Did you know that Ben Franklin was carried to an important meeting by a bunch of convicts and that George Washington could "bellow like a bull"? Readers will find out interesting tidbits about America's Founding Fathers plus answers to many questions dealing with the fledgling years of our country, including: What is the Constitution? What was the Declaration of Independence? Who invented the role of president? How is the government set up so the president doesn't have too much power? When did we become the United States? What are some of the rights in the Bill of Rights? Readers will enjoy the colorful illustrations, which complement the easy-to-understand text. An excellent resource for social studies or government classes. This book offers a fresh change from dry textbooks. A great tool for written or oral reports. Useful features include a table of contents and an addendum entitled "Amendments to Remember." Other books related to important historic events are available in the "If You" series.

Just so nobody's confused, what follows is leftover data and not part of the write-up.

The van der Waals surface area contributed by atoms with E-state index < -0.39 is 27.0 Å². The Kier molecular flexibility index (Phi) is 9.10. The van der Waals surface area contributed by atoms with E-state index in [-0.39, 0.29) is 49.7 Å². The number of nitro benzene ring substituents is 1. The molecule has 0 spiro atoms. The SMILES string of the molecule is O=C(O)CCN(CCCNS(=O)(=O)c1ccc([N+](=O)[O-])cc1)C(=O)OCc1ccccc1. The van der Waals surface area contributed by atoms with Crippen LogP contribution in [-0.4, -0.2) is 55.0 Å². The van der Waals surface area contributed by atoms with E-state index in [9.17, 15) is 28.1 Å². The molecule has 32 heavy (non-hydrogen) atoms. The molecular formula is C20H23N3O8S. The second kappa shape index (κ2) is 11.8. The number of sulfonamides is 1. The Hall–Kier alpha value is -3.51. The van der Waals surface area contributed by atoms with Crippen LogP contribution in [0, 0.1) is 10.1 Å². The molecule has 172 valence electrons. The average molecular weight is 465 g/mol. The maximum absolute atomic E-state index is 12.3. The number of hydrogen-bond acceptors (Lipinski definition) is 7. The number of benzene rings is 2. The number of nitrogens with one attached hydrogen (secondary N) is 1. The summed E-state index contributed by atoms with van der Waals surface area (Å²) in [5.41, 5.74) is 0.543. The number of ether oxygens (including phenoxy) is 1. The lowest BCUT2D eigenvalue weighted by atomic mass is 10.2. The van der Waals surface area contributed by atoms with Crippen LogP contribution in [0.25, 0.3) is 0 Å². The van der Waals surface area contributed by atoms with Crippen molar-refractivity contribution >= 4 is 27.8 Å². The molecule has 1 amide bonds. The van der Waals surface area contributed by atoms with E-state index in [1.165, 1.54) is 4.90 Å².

School Library Journal
Gr 2-5 Levy presents the basic facts of the framing of the Constitution in a series of questions and answers. Background is provided in a very cursory explanation of the American Revolution, the Articles of Confederation, and Shay's Rebellion. Although there is no index, readers will have little difficulty locating individual topics by skimming the boldly printed questions, which are arranged in a rough chronological sequence. Like Fritz' Shhh! We're Writing the Constitution (Putnam, 1987), Levy includes small bits of interesting social trivia to add appeal to the text. Fritz' book is the better of the two, but Levy's is a good second choice for this age group. The pen-and-ink drawings on each page are bland, and important details are occasionally lost in the gutter. Elaine Fort Weischedel, Turner Free Library, Randolph, Mass.